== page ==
1600px-LodalenPresident Donald Trump took to Twitter this morning to deny reports that he called Haiti, El Salvador and Africa “shithole countries” during a bipartisan White House meeting yesterday focused on immigration reform.

“The language used by me at the DACA meeting was tough, but this was not the language used. What was really tough was the outlandish proposal made – a big setback for DACA!” Trump (@realDonaldTrump) tweeted at 7:28 a.m.

According to several news outlets, including The Washington Post, The New York Times and the Los Angeles Times, Trump reportedly questioned why the United States should accept immigrants from “s—hole countries” like Haiti, El Salvador and countries in Africa.

Here’s an excerpt from the LA Times story:

“What do we want Haitians here for?” the president asked, according to the people briefed. “Why do we want all these people from Africa here? Why do we want all these people from shithole countries?”

The president added: “We should have people from places like Norway.”

Trump’s alleged comments sent Twitter ablaze and stuffed email in-boxes with reactions from politicos and others blasting the president, who recently decided to do away with Temporary Protected Status for Haitians displaced by a devastating earthquake that ravaged the island nation in 2010.

Here’s a selection of reactions, topped by our pick for the most entertaining of the lot.

Michael Calderin, Vice-President of the Democratic Progressive Caucus of Florida, released a statement late last night, taking a swipe at the president’s Palm Beach estate, Mar-A-Lago:

It may come as some surprise that the Democratic Progressive Caucus of Florida understands President Trump’s recent inflammatory comment.

Let us provide some context. After all, as Floridians, we have been living in the presence of a shithole for years. And the disgust has grown exponentially over the last year, particularly as it was occupied for nearly a quarter of 2017 by the most rancid, foul-mouthed person known around the world.

We urge the residents of Palm Beach County to strongly object to the shitholes that are Mar-a-Lago, its owner, and his guests. With the irreversible damage being caused, we can only hope there are grounds for legal action to rid this blight from our otherwise beautiful land.

Trump’s alleged comments drew a rebuke from Florida Gov. Rick Scott, who’s had a longtime bromance with the part-time Florida man.

“If this report is true, it is absolutely wrong to say or think this. I do not think this way, nor do I agree with this kind of sentiment. I represent Florida, and we are an amazing melting pot where over 250 languages are spoken,” Scott said in a statement.

Scott’s reaction came in response to a press release from state Sen. Daphne Campbell, a Miami Democrat who was born in Haiti, calling on the governor to denounce Scott.

Other Florida politicos piled on, blasting the president for dissing Haiti. Florida is home to more Haitian emigres than any other state in the nation.

“As an American, I apologize for the incentive, disparaging remarks made by our President. Eight years ago today well over 100,000 souls were lost in Haiti to a massive earthquake. My prayers are with you all & I thank you for your continued contributions to our country” — Tweet from state Sen. René Garcia, a Hialeah Republican running for Congress.

This tweet from U.S. Rep. Ileana Ros-Lehtenin, another Republican from Miami-Dade County:

“Told @CBSMiami: no country deserves to be called a “shithole.” The #USA stands for inclusion and opportunity, not condescension. Someone should tell @POTUS he’s the President and encourage him to start acting like it.” — @RosLehtenin at 10:21 p.m. Thursday.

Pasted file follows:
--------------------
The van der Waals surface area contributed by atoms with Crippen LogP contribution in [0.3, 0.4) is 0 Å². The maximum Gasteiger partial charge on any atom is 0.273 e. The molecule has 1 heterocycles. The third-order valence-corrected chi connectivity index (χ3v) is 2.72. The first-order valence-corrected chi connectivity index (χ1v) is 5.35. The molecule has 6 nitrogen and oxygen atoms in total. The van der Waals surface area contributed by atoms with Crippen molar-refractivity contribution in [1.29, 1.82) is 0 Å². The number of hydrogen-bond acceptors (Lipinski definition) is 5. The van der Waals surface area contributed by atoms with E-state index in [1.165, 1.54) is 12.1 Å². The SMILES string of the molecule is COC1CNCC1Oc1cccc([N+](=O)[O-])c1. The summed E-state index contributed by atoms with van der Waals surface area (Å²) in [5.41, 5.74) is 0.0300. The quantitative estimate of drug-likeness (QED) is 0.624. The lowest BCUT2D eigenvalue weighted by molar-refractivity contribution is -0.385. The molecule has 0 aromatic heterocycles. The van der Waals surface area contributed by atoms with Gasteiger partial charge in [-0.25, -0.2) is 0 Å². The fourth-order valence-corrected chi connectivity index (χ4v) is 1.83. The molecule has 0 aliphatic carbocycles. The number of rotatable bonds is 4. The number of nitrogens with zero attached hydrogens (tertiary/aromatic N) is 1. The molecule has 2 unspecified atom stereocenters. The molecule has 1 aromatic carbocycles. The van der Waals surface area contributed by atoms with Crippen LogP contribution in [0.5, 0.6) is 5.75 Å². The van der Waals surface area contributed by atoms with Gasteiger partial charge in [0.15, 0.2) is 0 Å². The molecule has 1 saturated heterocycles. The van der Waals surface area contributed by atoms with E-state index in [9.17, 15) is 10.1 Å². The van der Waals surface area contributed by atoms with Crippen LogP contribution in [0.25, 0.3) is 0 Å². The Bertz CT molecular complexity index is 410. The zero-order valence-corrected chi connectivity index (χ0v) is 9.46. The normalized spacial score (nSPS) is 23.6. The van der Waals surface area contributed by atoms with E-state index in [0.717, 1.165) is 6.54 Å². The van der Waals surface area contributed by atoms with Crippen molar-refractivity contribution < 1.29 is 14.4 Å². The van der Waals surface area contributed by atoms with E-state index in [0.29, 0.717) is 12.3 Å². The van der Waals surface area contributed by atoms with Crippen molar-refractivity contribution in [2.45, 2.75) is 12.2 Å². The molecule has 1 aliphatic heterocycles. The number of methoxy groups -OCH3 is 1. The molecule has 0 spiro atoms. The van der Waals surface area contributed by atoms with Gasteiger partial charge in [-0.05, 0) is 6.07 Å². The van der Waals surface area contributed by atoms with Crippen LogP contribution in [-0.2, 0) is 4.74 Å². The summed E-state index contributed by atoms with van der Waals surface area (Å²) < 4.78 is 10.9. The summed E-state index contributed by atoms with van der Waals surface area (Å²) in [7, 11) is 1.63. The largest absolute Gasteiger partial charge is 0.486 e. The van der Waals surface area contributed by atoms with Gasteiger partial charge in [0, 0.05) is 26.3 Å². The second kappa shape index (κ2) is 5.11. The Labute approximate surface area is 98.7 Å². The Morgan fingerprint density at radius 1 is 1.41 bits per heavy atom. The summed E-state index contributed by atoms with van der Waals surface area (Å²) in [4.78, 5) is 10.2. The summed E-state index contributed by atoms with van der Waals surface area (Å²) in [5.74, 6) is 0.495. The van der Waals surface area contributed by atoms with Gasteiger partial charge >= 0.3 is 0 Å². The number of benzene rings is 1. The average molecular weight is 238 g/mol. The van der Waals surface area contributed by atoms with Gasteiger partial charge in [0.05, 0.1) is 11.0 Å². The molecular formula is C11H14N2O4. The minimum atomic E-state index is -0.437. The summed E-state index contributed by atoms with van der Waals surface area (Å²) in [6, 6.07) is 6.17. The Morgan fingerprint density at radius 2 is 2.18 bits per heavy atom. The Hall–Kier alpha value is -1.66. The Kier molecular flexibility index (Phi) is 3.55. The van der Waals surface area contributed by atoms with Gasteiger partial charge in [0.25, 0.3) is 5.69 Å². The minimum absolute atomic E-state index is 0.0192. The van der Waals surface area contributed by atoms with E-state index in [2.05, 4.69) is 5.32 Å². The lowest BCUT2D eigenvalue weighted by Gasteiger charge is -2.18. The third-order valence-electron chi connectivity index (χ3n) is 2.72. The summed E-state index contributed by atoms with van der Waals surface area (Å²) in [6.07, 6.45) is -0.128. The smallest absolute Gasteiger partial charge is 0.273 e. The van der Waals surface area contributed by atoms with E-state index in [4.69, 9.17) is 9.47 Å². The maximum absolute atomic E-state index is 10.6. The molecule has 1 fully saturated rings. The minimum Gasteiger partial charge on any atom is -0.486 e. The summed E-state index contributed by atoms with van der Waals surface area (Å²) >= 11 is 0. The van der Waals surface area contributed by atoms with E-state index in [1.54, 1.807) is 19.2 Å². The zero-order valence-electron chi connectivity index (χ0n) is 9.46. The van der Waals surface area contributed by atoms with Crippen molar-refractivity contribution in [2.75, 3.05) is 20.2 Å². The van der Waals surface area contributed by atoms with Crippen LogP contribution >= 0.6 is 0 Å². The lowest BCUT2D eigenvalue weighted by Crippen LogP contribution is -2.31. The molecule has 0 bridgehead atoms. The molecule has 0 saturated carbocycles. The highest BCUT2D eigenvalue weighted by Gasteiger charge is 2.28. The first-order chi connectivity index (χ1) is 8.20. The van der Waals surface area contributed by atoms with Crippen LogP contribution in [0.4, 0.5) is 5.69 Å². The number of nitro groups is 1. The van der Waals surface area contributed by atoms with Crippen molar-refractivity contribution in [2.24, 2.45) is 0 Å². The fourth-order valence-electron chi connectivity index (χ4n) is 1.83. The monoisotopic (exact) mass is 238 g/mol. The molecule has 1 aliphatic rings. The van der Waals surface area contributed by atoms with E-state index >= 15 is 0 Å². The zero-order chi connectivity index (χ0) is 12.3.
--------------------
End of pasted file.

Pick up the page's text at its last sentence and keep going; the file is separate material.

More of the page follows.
Congresswoman Debbie Wasserman Schultz, a Broward County Democrat, issued this statement issued last night:

“Trump’s vile comments are outrageous, unacceptable and continue a disturbing pattern of racist remarks. He repeatedly sews seeds of racism which foment horrendous, discriminatory actions. No American can be proud of a President who speaks this way. Trump’s Republican colleagues must denounce his comments and stand up against bigotry and intolerance or be guilty of sanctioning them.”

And from the NAACP:

“As our nation fights to move forward, our President falls deeper and deeper into the rabbit hole of racism and xenophobia. The United States’ position as a moral leader throughout the world has been thoroughly damaged by the continuous lowbrow, callous and unfiltered racism repeatedly espoused by President Trump.  His decision to use profanity to describe African, Central American and Caribbean countries is not only a low mark for this president, it is a low point for our nation. This President’s failure to grasp simple ideas of inclusion and maturity is an open sore on our democracy that continues to fester. It is clear that the president wants to return America to its ugly past of white supremacy where immigration laws as well as all laws of society only favored individuals from European nations and European ancestry. In fact, the President himself benefitted from those racially biased laws when his ancestors immigrated to this nation. Yet today, he wants to force the American public to pay billions to build a wall to block off our southern neighbors in exchange for the return of protections for DACA that were already guaranteed to immigrants before he came to office. As we head into 49th NAACP Image Awards being held on Dr. Martin Luther King, Jr.’s Holiday for the first time to honor his legacy, we realize that the Bull Connor of our day is none other than the President of our nation. As King fought then, we fight today against those seeking to implement slicker and newer forms of racial segregation.

We’ll be back later with reaction to Trump’s denial.

 

 

 

 

 

 

UPDATE: Campbell calls on Scott to denounce Trump “racist remarks”

UPDATE: Gov. Rick Scott blasted Trump’s comments in the following statement:
“If this report is true, it is absolutely wrong to say or think this. I do not think this way, nor do I agree with this kind of sentiment. I represent Florida, and we are an amazing melting pot where over 250 languages are spoken.

“I work every day to make this the most welcoming state for everyone – Haitians, Cubans, Venezuelans, and others from all around the world that call Florida home. I’m incredibly proud of our diversity.” – Governor Rick Scott

President Donald Trump sparked outrage Thursday after reportedly referring to Africa and Haiti as “shithole countries” during a bipartisan meeting focused on immigration reform.